An extraordinary biography. A gallery of astonishing work. The legacy of a madman.
Philadelphia, the late 1870s. A city of gas lamps, cobblestone streets, and horse-drawn carriages—and home to the controversial surgeon Dr. Spencer Black. The son of a grave robber, young Dr. Black studies at Philadelphia’s esteemed Academy of Medicine, where he develops an unconventional hypothesis: What if the world’s most celebrated mythological beasts—mermaids, minotaurs, and satyrs—were in fact the evolutionary ancestors of humankind?
The Resurrectionist offers two extraordinary books in one. The first is a fictional biography of Dr. Spencer Black, from a childhood spent exhuming corpses through his medical training, his travels with carnivals, and the mysterious disappearance at the end of his life. The second book is Black’s magnum opus: The Codex Extinct Animalia, a Gray’s Anatomy for mythological beasts—dragons, centaurs, Pegasus, Cerberus—all rendered in meticulously detailed anatomical illustrations. You need only look at these images to realize they are the work of a madman. The Resurrectionist tells his story.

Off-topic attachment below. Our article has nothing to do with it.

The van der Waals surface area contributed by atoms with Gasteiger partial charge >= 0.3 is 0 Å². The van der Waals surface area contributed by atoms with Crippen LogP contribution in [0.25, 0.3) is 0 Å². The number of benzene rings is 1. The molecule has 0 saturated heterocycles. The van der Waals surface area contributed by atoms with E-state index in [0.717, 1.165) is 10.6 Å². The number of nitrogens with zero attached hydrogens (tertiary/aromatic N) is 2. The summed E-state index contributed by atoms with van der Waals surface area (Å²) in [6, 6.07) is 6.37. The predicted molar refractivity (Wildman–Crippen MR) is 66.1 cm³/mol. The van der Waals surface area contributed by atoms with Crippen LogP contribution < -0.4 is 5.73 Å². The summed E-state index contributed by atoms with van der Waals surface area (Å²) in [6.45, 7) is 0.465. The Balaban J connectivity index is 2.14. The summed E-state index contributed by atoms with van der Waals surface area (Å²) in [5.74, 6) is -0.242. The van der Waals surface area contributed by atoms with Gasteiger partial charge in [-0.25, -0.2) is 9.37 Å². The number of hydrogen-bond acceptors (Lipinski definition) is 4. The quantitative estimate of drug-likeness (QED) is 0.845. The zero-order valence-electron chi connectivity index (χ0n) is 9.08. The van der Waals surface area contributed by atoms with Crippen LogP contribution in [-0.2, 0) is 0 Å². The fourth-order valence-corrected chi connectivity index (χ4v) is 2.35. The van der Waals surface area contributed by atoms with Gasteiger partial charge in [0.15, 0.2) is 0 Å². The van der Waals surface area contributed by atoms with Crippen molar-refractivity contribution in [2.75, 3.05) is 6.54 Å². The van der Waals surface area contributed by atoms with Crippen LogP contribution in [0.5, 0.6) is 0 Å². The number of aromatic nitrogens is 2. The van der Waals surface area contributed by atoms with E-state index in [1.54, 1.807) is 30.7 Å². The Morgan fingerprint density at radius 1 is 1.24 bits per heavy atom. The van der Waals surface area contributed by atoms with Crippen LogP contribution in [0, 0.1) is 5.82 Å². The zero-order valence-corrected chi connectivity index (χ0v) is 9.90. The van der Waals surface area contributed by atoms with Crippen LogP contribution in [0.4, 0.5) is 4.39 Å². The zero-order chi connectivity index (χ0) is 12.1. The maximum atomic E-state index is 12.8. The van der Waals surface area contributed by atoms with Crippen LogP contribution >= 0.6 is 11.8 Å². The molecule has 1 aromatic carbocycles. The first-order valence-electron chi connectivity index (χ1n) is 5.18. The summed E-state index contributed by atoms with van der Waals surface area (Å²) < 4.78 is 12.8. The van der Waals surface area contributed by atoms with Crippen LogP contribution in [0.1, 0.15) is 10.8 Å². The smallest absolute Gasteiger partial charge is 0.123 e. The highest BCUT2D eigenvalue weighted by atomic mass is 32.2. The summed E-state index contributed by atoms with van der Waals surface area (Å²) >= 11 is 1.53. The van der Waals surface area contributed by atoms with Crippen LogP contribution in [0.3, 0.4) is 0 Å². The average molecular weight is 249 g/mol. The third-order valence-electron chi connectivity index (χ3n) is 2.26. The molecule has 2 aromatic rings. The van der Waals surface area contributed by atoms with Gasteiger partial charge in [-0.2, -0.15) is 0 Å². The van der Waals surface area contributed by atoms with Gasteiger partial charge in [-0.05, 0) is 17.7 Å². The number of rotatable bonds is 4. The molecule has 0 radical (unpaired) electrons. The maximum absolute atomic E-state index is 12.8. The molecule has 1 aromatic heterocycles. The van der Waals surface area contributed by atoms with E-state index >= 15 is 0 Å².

Hudspeth provides the biography of fictional 19th-century scientist and surgeon Spencer Black, whose work takes a dark turn when he develops a theory that birth defects are latent body memories the body's attempt to return to some earlier, more "perfect" form. Black's attempts to recreate these genetic models are described through biographical writing and excerpts from his diary, creating an image of a dreadful human who is blinded by his own faulty theories. The majority of the work is taken up with Black's magnum opus, The Codex Extinct Animalia, which contains brief descriptions of the creatures Black created, along with extensive drawings showing their appearance, skeletons, and musculature. While the textual portion of the work is horrific, the artistic portion is almost clinical in its detachment, making the interaction of the two all the more disturbing. The book is a welcome addition to any library of dark fantasy, with its beautiful portraiture and gripping description of a man's descent into perversity.
Was interesting...certainly a fascinating short read !
Great Weekend Read
This was the perfect book to break up some of the heavier reading I was doing. I saw this was the author’s first book and I thought it was an interesting piece of history and a dark topic intriguing topic to cover for a first book. I had never heard of Doctor Black and he feels like a character out of a fantasy novel. Natural scientists will enjoy the break away from reality and inspire that “what if” moment we forget about. Fantasy writers and fans of Lovecraft will also most likely find this enjoyable. I really enjoyed it.
Like a kids book for Adults